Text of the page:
Crowded NYC Airports Snub Flight Auctions

Luggage sits inside Terminal 8 at JFK International Airport in New York, Wednesday, July 30, 2008. A computer software glitch crippled the baggage handling system at an American Airlines terminal at Kennedy Airport on Wednesday, delaying some flights and causing a luggage pileup at the ticket counters.
AP Photo/Rick Maiman
The managers of New York City's crowded airports say they will block a Bush administration plan to try to reduce flight delays around the country through an experimental auction of slots at their airports.

The Port Authority of New York and New Jersey has issued a legal notice stating it will not accept any flights at its three major airports - John F. Kennedy, Newark Liberty International, and LaGuardia - that are the result of a government auction.

The bistate agency has long opposed the auction plan championed by the Bush administration as a way to reduce flight delays from those airports, which have a cascade effect, causing spillover delays nationwide.

The agency claims that they, as the airport manager, have the right to disallow departures or arrivals that are issued by auction or similar process. Such a claim could ultimately end in a legal fight between the U.S. government and the quasi-public agency that operates the New York City area's airports.

Industry opponents of the auction scheme contend it will not reduce delays but will jack up prices of airline tickets, and lawmakers in Congress are already pushing legislation that would short-circuit the Bush administration's auction plan.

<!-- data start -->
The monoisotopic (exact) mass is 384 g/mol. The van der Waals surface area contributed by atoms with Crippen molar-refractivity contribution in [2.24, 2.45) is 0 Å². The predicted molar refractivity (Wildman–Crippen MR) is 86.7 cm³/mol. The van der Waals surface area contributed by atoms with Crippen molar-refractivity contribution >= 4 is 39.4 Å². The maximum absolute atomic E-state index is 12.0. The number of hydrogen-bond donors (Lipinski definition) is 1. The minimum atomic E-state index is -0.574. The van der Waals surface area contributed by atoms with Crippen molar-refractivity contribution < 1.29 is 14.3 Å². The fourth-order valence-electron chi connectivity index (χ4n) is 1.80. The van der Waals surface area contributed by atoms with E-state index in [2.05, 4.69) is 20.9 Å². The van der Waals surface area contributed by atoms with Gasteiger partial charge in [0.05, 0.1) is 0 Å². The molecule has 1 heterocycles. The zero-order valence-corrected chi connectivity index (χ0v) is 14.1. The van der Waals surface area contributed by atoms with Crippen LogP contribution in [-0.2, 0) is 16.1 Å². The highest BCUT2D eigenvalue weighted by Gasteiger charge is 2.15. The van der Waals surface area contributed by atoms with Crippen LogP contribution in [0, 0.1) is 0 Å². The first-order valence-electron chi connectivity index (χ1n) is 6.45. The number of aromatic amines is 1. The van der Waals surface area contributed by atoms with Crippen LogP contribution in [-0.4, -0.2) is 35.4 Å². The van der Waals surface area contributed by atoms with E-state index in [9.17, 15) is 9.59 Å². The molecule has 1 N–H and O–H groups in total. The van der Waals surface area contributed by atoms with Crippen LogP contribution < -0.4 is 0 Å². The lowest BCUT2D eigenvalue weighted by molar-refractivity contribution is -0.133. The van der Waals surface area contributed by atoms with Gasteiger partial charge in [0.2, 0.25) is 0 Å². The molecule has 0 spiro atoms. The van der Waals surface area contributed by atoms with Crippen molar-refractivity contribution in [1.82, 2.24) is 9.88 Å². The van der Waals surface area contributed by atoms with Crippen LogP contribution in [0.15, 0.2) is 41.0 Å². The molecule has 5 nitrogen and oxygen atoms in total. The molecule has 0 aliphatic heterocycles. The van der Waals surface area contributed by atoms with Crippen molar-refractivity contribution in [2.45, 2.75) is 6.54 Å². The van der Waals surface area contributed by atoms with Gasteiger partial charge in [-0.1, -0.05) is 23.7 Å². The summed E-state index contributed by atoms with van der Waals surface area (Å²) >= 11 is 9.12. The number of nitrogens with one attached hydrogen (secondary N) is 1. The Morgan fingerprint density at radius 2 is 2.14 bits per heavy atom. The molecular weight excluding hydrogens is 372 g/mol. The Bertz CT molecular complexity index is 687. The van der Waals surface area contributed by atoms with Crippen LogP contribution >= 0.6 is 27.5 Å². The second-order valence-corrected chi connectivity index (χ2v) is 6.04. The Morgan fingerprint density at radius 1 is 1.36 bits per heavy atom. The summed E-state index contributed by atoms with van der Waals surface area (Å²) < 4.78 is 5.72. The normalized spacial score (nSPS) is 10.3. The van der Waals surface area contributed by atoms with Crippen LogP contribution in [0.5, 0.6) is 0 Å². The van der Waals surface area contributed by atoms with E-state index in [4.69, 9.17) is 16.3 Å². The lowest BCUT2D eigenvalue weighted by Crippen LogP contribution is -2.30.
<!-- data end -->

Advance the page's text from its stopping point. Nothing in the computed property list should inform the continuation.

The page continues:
Sen. Charles Schumer, D-N.Y., who is pushing that bill, lauded the Port Authority's announcement.

The Department of Transportation, Schumer said, "appears hell-bent on jamming this unworkable plan down the throats of the Port Authority and New York City air travelers, but we are going to fight this every step of the way."

U.S. airports saw near-record delays last year, and the government says two out of three flights delayed 15 minutes or more were due to a backup in New York.

As public frustration with air travel increased, the White House demanded action, and Transportation Secretary Mary Peters announced the auction slot plan.

Under the plan, the government will require carriers at the three airports to auction off some of their existing slots over the next five years and possibly retire others, in combination with limits on the number of flights at peak hours at those airports.

Government officials say such an auction is the best way to use market forces to cut inefficiencies in the system and make air travel more reliable. Opponents contend it will make the system more expensive and reduce service to a number of medium and small city airports.

Port Authority officials said Monday that they and a majority of other airport operators around the country believe the auction plan would have a severe negative impact on air travelers, and contend the administration cannot enforce such a plan without authorization from Congress.